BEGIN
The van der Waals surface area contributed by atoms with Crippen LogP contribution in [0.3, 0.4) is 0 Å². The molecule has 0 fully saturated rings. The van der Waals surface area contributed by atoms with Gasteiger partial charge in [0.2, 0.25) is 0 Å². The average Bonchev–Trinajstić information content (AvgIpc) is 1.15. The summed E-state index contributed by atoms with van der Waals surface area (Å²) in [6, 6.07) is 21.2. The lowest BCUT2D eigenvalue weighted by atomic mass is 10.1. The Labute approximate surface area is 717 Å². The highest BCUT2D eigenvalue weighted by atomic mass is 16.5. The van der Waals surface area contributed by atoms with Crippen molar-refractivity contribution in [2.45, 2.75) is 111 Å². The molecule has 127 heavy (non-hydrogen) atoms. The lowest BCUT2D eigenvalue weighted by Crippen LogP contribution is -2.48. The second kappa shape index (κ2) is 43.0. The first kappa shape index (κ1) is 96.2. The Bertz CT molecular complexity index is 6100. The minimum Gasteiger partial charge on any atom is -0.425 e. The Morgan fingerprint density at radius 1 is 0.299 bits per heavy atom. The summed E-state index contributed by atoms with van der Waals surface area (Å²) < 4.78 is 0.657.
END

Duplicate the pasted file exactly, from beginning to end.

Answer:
The van der Waals surface area contributed by atoms with Crippen LogP contribution in [0.3, 0.4) is 0 Å². The molecule has 0 fully saturated rings. The van der Waals surface area contributed by atoms with Gasteiger partial charge in [0.2, 0.25) is 0 Å². The average Bonchev–Trinajstić information content (AvgIpc) is 1.15. The summed E-state index contributed by atoms with van der Waals surface area (Å²) in [6, 6.07) is 21.2. The lowest BCUT2D eigenvalue weighted by atomic mass is 10.1. The Labute approximate surface area is 717 Å². The highest BCUT2D eigenvalue weighted by atomic mass is 16.5. The van der Waals surface area contributed by atoms with Crippen molar-refractivity contribution in [2.45, 2.75) is 111 Å². The molecule has 127 heavy (non-hydrogen) atoms. The lowest BCUT2D eigenvalue weighted by Crippen LogP contribution is -2.48. The second kappa shape index (κ2) is 43.0. The first kappa shape index (κ1) is 96.2. The Bertz CT molecular complexity index is 6100. The minimum Gasteiger partial charge on any atom is -0.425 e. The Morgan fingerprint density at radius 1 is 0.299 bits per heavy atom. The summed E-state index contributed by atoms with van der Waals surface area (Å²) < 4.78 is 0.657.